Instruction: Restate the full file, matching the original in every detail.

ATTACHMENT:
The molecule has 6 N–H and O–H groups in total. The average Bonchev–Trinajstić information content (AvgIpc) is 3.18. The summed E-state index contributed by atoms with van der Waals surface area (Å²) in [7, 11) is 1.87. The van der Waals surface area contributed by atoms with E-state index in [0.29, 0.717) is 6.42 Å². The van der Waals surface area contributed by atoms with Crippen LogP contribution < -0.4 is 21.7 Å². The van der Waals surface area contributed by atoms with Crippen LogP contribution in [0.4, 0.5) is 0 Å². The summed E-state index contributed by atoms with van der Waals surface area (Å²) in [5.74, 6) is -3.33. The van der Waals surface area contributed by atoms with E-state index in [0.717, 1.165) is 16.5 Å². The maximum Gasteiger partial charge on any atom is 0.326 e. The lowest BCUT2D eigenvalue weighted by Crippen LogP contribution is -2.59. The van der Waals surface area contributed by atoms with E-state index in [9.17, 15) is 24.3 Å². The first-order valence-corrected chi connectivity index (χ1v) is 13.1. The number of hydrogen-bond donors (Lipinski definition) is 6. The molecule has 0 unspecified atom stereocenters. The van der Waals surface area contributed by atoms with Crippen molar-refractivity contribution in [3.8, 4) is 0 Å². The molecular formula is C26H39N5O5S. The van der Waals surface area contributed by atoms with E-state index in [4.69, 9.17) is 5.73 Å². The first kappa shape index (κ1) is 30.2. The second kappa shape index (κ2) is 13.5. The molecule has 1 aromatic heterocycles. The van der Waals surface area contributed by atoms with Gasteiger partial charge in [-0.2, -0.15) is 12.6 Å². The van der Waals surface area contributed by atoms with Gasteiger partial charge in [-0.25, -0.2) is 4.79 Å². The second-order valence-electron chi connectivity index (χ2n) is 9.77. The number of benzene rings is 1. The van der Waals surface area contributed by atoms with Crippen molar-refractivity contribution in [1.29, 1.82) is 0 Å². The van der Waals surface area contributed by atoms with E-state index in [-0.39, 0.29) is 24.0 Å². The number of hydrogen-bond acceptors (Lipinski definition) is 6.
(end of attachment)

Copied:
The molecule has 6 N–H and O–H groups in total. The average Bonchev–Trinajstić information content (AvgIpc) is 3.18. The summed E-state index contributed by atoms with van der Waals surface area (Å²) in [7, 11) is 1.87. The van der Waals surface area contributed by atoms with E-state index in [0.29, 0.717) is 6.42 Å². The van der Waals surface area contributed by atoms with Crippen LogP contribution < -0.4 is 21.7 Å². The van der Waals surface area contributed by atoms with Crippen LogP contribution in [0.4, 0.5) is 0 Å². The summed E-state index contributed by atoms with van der Waals surface area (Å²) in [5.74, 6) is -3.33. The van der Waals surface area contributed by atoms with E-state index in [0.717, 1.165) is 16.5 Å². The maximum Gasteiger partial charge on any atom is 0.326 e. The lowest BCUT2D eigenvalue weighted by Crippen LogP contribution is -2.59. The van der Waals surface area contributed by atoms with E-state index in [9.17, 15) is 24.3 Å². The first-order valence-corrected chi connectivity index (χ1v) is 13.1. The number of hydrogen-bond donors (Lipinski definition) is 6. The molecule has 0 unspecified atom stereocenters. The van der Waals surface area contributed by atoms with Crippen molar-refractivity contribution in [3.8, 4) is 0 Å². The molecular formula is C26H39N5O5S. The van der Waals surface area contributed by atoms with E-state index in [4.69, 9.17) is 5.73 Å². The first kappa shape index (κ1) is 30.2. The second kappa shape index (κ2) is 13.5. The molecule has 1 aromatic heterocycles. The van der Waals surface area contributed by atoms with Gasteiger partial charge in [-0.2, -0.15) is 12.6 Å². The van der Waals surface area contributed by atoms with Gasteiger partial charge in [-0.25, -0.2) is 4.79 Å². The second-order valence-electron chi connectivity index (χ2n) is 9.77. The number of benzene rings is 1. The van der Waals surface area contributed by atoms with Crippen molar-refractivity contribution in [1.29, 1.82) is 0 Å². The van der Waals surface area contributed by atoms with E-state index in [-0.39, 0.29) is 24.0 Å². The number of hydrogen-bond acceptors (Lipinski definition) is 6.